U.S. Personal Income Climbs 0.5% in June : Housing Starts Rebound With 1.9% Gain in Month

Associated Press

Americans' personal income rose 0.5% last month in what analysts viewed as another signal that the economy, while far from booming, is not poised for a nose dive.

Also in line with that scenario was a separate Commerce Department report Wednesday that showed housing starts climbing a modest 1.9% in June after a sharp drop in the previous month.

"Kind of even-keel reports," said Michael K. Evans of Evans Economics in Washington.

"It's no real positive news, no real negative news," said Jeff Shapiro of Wharton Econometrics in Philadelphia.

Although most economists had been expecting a slightly larger increase in the personal income figure, they noted that the 0.7% increase in private wages and salaries was somewhat stronger than the overall figure.

The broader gauge includes farm and interest income--factors that analysts say do not play a large role in the personal economic decisions of most Americans.

Indeed, personal spending was up smartly for the third straight month--by 0.6% in June following an identical spurt in May and a 1.2% jump in April. Both the April and May spending figures were revised upward in Wednesday's report.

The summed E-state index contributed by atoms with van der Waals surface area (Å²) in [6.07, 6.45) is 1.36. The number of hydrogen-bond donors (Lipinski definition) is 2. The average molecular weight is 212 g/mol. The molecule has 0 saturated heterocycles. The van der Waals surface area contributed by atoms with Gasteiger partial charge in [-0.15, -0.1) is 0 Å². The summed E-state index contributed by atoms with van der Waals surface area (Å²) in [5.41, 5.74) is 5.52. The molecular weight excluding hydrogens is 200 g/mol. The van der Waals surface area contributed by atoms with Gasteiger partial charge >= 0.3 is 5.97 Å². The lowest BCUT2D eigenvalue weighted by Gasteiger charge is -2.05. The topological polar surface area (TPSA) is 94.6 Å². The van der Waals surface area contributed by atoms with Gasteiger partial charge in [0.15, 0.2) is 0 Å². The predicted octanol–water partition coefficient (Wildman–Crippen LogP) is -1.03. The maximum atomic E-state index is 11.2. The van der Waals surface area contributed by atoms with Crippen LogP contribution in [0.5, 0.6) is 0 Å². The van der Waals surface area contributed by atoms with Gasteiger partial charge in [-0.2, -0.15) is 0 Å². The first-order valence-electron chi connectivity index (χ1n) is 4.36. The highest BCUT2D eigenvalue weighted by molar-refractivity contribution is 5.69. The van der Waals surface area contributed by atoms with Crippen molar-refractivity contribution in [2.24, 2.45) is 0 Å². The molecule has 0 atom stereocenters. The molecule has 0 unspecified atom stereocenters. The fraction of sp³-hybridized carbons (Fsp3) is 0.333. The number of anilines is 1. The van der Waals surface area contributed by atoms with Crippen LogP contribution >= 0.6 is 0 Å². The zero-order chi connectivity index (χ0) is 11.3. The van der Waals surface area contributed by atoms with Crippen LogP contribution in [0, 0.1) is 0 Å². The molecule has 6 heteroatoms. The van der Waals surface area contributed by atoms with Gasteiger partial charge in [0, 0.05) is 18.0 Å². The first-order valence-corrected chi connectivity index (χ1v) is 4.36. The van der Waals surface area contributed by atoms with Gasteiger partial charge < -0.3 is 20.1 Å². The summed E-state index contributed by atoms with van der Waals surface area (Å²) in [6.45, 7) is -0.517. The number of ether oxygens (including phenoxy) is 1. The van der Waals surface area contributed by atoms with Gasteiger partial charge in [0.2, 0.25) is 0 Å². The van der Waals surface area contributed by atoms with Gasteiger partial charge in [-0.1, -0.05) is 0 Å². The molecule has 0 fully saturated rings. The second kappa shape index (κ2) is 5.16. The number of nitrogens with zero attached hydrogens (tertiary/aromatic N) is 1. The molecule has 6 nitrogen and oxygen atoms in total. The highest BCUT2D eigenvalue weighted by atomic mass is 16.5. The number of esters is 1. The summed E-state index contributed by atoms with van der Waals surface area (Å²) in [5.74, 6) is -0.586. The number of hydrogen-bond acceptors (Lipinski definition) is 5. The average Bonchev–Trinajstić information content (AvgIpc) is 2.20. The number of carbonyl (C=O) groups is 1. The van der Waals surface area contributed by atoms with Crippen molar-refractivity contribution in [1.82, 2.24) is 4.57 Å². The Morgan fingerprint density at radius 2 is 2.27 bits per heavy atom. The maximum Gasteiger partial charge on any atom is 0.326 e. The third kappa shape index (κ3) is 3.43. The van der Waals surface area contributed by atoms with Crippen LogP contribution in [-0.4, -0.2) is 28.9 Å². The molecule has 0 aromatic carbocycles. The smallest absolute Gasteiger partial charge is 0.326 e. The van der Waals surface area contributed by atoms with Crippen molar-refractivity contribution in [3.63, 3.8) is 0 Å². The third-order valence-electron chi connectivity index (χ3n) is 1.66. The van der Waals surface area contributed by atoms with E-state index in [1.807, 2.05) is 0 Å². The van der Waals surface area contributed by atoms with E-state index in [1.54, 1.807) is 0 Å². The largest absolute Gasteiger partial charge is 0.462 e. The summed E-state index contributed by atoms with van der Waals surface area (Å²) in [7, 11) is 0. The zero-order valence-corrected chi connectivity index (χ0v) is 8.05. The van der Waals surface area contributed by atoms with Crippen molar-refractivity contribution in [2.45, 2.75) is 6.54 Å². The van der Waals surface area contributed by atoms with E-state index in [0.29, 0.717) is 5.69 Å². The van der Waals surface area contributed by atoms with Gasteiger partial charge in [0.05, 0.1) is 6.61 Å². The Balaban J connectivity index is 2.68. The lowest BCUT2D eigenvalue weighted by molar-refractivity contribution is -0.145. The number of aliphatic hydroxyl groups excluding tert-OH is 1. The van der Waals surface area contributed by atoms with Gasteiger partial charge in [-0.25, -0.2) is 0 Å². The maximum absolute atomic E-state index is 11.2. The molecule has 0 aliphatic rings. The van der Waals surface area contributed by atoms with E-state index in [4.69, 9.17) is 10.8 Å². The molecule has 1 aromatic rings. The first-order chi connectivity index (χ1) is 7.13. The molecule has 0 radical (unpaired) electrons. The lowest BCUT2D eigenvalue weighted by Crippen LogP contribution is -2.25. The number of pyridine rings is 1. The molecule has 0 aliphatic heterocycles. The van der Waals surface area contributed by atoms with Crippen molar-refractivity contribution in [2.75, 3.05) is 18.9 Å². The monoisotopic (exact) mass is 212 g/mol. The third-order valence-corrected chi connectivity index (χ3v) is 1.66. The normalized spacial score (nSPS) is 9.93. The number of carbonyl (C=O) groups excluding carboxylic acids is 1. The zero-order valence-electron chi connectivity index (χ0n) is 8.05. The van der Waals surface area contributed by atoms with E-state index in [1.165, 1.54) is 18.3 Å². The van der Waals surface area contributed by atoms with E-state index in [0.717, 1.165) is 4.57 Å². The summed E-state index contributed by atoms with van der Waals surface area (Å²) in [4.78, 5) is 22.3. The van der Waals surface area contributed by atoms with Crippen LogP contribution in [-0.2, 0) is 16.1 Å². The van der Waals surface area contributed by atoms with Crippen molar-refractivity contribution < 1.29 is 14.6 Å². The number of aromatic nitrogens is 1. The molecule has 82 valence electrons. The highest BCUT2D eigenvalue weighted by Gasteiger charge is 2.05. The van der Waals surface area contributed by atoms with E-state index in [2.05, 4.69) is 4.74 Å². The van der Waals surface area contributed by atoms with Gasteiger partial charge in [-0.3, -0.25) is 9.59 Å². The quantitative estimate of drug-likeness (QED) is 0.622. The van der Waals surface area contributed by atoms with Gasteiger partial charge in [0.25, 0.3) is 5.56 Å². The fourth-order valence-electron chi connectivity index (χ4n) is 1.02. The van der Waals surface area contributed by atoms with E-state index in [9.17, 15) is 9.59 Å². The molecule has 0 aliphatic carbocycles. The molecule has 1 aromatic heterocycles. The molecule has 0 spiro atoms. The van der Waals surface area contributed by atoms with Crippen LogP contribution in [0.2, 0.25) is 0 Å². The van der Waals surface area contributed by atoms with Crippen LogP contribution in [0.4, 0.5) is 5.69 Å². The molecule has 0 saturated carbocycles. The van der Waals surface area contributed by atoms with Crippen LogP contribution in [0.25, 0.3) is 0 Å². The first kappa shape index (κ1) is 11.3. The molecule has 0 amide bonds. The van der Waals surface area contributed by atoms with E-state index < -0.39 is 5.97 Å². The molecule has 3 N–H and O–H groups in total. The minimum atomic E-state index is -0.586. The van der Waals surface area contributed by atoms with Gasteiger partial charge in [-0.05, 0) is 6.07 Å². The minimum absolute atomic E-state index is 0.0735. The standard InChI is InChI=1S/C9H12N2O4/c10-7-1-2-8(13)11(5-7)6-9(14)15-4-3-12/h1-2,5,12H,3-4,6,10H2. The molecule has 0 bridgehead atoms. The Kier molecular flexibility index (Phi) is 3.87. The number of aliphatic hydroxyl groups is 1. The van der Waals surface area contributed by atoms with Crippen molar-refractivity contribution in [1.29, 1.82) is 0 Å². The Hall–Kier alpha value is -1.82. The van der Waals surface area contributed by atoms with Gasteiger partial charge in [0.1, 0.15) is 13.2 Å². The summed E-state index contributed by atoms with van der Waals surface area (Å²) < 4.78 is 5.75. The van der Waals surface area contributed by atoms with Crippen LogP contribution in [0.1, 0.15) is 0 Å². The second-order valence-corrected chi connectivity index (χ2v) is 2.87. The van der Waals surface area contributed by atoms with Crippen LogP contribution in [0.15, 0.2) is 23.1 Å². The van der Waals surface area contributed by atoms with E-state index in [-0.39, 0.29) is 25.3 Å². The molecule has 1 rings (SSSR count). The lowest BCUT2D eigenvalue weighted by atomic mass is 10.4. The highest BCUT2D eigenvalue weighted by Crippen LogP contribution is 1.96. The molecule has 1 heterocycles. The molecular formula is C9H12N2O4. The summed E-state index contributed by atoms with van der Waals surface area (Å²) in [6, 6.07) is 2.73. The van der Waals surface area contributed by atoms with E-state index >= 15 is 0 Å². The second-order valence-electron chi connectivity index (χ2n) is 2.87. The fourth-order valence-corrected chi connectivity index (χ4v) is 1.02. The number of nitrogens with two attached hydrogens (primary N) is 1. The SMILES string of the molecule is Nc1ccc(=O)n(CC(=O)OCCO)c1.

"Income looks rather poor, but consumer sales look rather good," said David Wyss of Data Resources Inc. in Lexington, Mass. "On net, they balance out."

Noting the respectable gain in wages and salaries, Wyss said continuing declines in farm income are becoming more of a factor in the bottom-line personal income measure.

"Even though farming has been doing so badly for so long, they're finding ways of doing even worse," he said.

June's 0.5% rise in personal income came after a revised 0.5% decrease in May and a 1% increase in April.

Although the overall figure on housing starts, including apartment and condominium buildings, was up slightly, starts for single-family homes were down 1.3%.

"I'm disappointed and somewhat at a loss to explain why we didn't get a bigger response on the part of builders to the drop in mortgage interest rates," said James Christian, chief economist for the U.S. League of Savings Institutions.

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